When EPA Administrator Michael Regan fired every member of two science advisory panels in March, he was trying to send an unequivocal message: It's a new day for scientific integrity.
It was a hardball maneuver by EPA's new chief, who came to the job with a national reputation for his work forging consensus as a regulator in North Carolina. He had just taken over a federal agency where career scientists and civil servants felt diminished and attacked under the Trump administration.
In remarks to EPA employees after he was sworn in last month, Regan promised to "restore the role of science and transparency" at the agency. From where he sat, that could only begin with a clean slate of independent science advisers.
But what was heralded by Regan's champions and science boosters as a bold reset for EPA has unsettled Republicans since he won bipartisan Senate confirmation to the post.
Near the end of President Biden's first 100 days, Regan is now navigating far rougher political terrain. Science and EPA are at center stage as Biden pursues a sweeping policy agenda, aimed at righting the wrongs of environmental injustices and transitioning the U.S. economy away from fossil fuels.
If Biden's proposed $2.3 trillion infrastructure plan passes Congress this year, EPA would be a hub for moving tens of billions of dollars to replace lead pipes, electrify school buses and clean up toxic sites. The president has set a goal of achieving a 50% reduction in greenhouse gas emissions from 2005 levels by 2030. On Capitol Hill, with budget season in full bloom, Regan is pressing for a 21% budget increase to rebuild the agency.
"Those resources that we're looking for in the American Jobs Plan will complement the regulatory authority and the statutory authority that we have to reduce these emissions, which are informed by science and set the pace for how we address this climate emergency," Regan said today in an interview with E&E News. "I would say that this agency is central to the president's very aggressive agenda, and we're very proud to serve in that role."
As Biden prepares for perhaps his toughest climb — the next 100 days of negotiations with Congress over the jobs and infrastructure package — Regan's early decision to dismiss his predecessor's science advisers is helping Republicans find their grip. GOP members of the House Oversight and Reform Committee and West Virginia Attorney General Patrick Morrisey (R) have criticized the "purge" in letters to Regan and questioned his commitment to acting in a bipartisan way.
Regan's first significant decision as administrator also attracted a broader concern: Is this the start of a partisan tit for tat, a scorched-earth policy that after every presidential election cycle could potentially undermine the agency's core mission to evaluate science and regulate?
"The biggest loss here, promulgated by both administrations, but especially by this recent decision, is public confidence in the impartiality of science," said Robert Mace, a Texas State University professor who served on EPA's Science Advisory Board during both the Trump and Obama administrations.
"With greater political polarization, the message appears to be that each administration gets its own science," Mace said. "That is not a good message."
Regan said that after consulting with career staff, he determined the SAB and the Clean Air Scientific Advisory Committee "needed a fresh start" to restore integrity in the nomination process. He added the reset was directed not at individuals who served and they'll be given the chance to reapply.
"This was not politically motivated at all," Regan said. "This is a great example of how this administration will listen to the experts here at EPA and govern ourselves accordingly."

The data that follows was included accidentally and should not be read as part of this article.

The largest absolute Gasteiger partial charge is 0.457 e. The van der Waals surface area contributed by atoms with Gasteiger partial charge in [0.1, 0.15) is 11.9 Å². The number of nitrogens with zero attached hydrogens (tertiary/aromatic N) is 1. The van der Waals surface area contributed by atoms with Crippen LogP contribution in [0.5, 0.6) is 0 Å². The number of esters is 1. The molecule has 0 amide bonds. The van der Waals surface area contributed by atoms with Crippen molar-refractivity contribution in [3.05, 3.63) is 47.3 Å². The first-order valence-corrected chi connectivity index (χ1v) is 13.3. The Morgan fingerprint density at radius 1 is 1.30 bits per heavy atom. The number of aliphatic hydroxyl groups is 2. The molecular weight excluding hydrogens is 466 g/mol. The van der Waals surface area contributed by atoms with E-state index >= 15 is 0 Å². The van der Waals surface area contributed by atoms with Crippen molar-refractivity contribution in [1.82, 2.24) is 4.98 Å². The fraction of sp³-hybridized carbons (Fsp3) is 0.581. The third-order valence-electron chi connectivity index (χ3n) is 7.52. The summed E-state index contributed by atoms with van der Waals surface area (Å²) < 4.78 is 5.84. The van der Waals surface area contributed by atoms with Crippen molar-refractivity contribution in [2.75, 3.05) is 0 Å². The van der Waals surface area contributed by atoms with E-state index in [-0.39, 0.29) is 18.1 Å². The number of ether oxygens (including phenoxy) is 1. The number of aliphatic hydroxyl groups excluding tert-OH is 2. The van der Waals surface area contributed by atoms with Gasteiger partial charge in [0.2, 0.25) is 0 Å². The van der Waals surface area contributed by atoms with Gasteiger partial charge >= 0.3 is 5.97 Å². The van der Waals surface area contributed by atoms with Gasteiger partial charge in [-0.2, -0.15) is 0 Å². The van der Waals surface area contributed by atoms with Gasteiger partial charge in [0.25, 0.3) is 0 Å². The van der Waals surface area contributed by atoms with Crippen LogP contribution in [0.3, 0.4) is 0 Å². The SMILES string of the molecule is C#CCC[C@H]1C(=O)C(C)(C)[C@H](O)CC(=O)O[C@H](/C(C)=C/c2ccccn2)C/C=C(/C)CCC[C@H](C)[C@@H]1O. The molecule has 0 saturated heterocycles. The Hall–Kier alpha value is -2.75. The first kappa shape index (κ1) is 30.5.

Supporters of Regan's move to remake the advisory boards say it was absolutely needed. The Trump EPA banned highly qualified scientists who had received agency grants from serving on the panels, which are a big part of the agency's process of evaluating science and regulating pollutants. The Government Accountability Office found EPA under former Administrator Scott Pruitt circumvented the customary process for appointing members to those boards, opening the door to scientists affiliated with regulated industries.
Chris Zarba, former EPA staff director for the Science Advisory Board, said Regan's decision shows he's "willing to do whatever is necessary" to return scientific integrity to the agency as he takes on the harder regulatory challenges.
"If that means breaking eggs, he will do it. That's the only way to do it," Zarba said in an interview.
"It communicates to staff that science will have a place at the table," Zarba also said about the decision, "and that certainly helps morale."
Seizing the moment
The Biden administration is pushing for more funding and resources for EPA, an agency that's seen its workforce shrink significantly in recent years.
In meetings on Capitol Hill, Regan has championed the White House's vision of an environmental policy closely bound to an economic expansion plan.
"The president has seized this moment to reimagine a new American economy that leads the world in advancing clean energy," Regan said at a congressional hearing last week. "[It] modernizes our infrastructure while enabling it to withstand impacts from climate change and rights the historic wrongs of past environmental injustices that have held back generations of Black, Latinx and indigenous and low-income communities."
EPA would receive $11.2 billion under the president's initial budget proposal for fiscal 2022, a more than 21% increase from the agency's current funding of $9.2 billion. That includes over $110 million to restore EPA's "critical staff capacity" and rebuild its programs to protect air, land and water.
In addition, EPA has already received $100 million from Biden's $1.9 trillion COVID-19 relief package. Half of that is for grants to study and address public health disparities tied to exposure to dirty air and water. The other half will be for Clean Air Act grants to monitor air pollution.
The administration has also mounted a COVID-19 vaccine push across the country, administering tens of millions of shots. Regan said he is fully vaccinated with "minimal" side effects. "I took my spot and I took my shot," he said.
Biden's proposed American Jobs Plan, which is expected to reach Capitol Hill during the summer or fall, aims to replace water pipes and service lines made with lead, a harmful toxin, especially for children. EPA estimates that 6 million to 10 million U.S. homes have such pipes. Under the plan, the agency would receive $45 billion for its Drinking Water State Revolving Fund and water infrastructure grants to help replace those pipes.